Time to retire retirement and opt for rewirement instead (review of Michael Clinton’s Roar Into the Second Half of Your Life (Before It’s Too Late)

I know I’m getting old because I’ve had the talk.

This is when you can retire and this is how much money you’ll have in the bank, said my financial planner.

I wanted to ask her if I’m richer than I think but that’s a different bank and my financial planner is all business.

Don’t check your retirement savings plan balances every day, she said while handing me a folder stuffed with charts and figures. Remember, these are longer term investments. Markets fluctuate.

I’ve ignored her advice. While I check the balances daily, I’ve sent only one panicked email wondering if I should switch to investments with little risk and no return. Cooler heads have prevailed.

I’ve also started reading the emails sent by my employer, inviting me to retirement planning workshops on Zoom where I can learn how to retire without debt, master the basics of investing and pick up strategies for navigating taxes.

This is all very helpful and much appreciated. But what I could really use is some “rewirement” planning. Michael Clinton’s book Roar Into the Second Half of Your Life is a good start.

“Let’s banish the word retire and call it refire or rewire instead, as many people are living extraordinary lives after they leave their main profession,” says Clinton. “The traditional construct – marriage and a couple of kids, a job at a company for 30 years or more with a pension and a comfortable retirement – is being blown up every day. You may have lived that life once, but now there are ‘reimagineers’ among us who are redefining what might be beyond the first half of one’s life.”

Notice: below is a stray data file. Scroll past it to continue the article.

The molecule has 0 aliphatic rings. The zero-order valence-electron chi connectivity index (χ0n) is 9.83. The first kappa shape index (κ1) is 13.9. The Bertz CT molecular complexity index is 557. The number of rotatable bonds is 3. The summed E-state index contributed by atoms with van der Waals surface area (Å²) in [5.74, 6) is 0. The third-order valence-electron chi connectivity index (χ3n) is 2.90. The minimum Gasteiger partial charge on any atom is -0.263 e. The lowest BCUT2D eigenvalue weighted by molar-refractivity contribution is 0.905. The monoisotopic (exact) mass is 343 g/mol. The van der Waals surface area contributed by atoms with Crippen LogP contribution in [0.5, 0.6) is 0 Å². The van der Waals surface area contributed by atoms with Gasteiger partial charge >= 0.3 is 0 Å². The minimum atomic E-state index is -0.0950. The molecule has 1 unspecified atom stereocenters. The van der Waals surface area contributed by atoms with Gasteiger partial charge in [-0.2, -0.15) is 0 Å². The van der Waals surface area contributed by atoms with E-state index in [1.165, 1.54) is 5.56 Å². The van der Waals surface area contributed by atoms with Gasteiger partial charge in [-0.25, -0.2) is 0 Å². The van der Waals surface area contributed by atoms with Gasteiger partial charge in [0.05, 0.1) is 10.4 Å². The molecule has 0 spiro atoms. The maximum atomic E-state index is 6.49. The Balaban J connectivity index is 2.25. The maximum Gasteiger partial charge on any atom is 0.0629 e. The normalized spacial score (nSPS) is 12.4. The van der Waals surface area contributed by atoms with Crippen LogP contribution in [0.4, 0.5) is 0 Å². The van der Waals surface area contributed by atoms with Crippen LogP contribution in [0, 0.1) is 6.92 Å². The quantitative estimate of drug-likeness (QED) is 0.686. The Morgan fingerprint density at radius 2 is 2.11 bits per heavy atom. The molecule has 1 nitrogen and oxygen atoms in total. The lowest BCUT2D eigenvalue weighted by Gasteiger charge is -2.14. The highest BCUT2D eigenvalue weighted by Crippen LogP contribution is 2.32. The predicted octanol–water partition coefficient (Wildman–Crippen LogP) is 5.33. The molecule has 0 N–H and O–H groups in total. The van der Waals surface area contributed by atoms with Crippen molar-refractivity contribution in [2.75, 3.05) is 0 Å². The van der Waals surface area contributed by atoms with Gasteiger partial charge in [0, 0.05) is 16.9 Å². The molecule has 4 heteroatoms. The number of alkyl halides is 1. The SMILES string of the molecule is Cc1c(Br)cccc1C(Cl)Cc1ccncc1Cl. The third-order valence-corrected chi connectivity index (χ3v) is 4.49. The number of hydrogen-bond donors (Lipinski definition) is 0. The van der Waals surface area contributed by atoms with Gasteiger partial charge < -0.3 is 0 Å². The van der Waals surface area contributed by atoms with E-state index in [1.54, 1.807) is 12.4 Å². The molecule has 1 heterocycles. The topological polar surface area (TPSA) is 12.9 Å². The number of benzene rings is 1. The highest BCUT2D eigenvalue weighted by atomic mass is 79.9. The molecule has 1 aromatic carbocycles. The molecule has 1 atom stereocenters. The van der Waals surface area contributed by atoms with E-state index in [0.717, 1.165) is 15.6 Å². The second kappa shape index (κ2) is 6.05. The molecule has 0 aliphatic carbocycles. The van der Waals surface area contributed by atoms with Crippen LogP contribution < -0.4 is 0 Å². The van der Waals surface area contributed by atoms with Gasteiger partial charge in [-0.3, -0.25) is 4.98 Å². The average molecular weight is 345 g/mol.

Clinton, who rewired his own career after serving as president of Hearst Magazines, interviewed more than 40 fellow reimagineers and surveyed 630 individuals between the ages of 45 and 75.

He took what he heard and came up with a concept he calls ROAR. It’s about reimagining yourself, owning who you are, acting on what’s next and reassessing your relationships to get you there.

Your mighty ROAR starts with a question.

What’s your favourite future?

Maybe your future looks exactly like the present. You love what you’re doing and wouldn’t change a thing. Well done you!

But maybe you’re ready or long overdue for a change. Maybe it’s a new job, a new career, a new place to call home or a new relationship. You know a change would do you good but you’re hazy on the details. You’re not alone.

“ROAR was actually conceptualized before the pandemic, but as an idea it was never more relevant than in such fraught times as so many of us began reassessing our lives and looking for inspiration from those who have successfully crossed over into a new second half,” says Clinton.

“The Great Pause, as it has been called, has made us reflect and ask: what is important in our lives? Are we on a path that will satisfy us individually? Do we have a lot of unlived moments that we pine for? Do we have a clear view of our future and what we truly want?”

Give yourself time to work through the four steps of ROAR and find the right path for you. Clinton says this could take between one or two years. It’ll be hard, soul-searching work. But don’t put if off indefinitely.

Time is not on your side. Life is short. And being a miserable SOB who’s stuck in a rut will likely force the changes you’re reluctant, afraid or unwilling to make.

“You need to put your life on hyperspeed until your dying breath, regardless of when that might be,” says Clinton. “To ROAR is to contradict and challenge all of what you thought about getting older, to have the imagination, the self-awareness, and the self-confidence to start anew. Your dreams are yours to make happen. It can start today.”

Jay Robb serves as communications manager for McMaster University’s Faculty of Science, lives in Hamilton and has reviewed business books for the Hamilton Spectator since 1999.  

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Jay Robb

I've reviewed more than 500 business books for the Hamilton Spectator since 1999 and worked in public relations since 1993.

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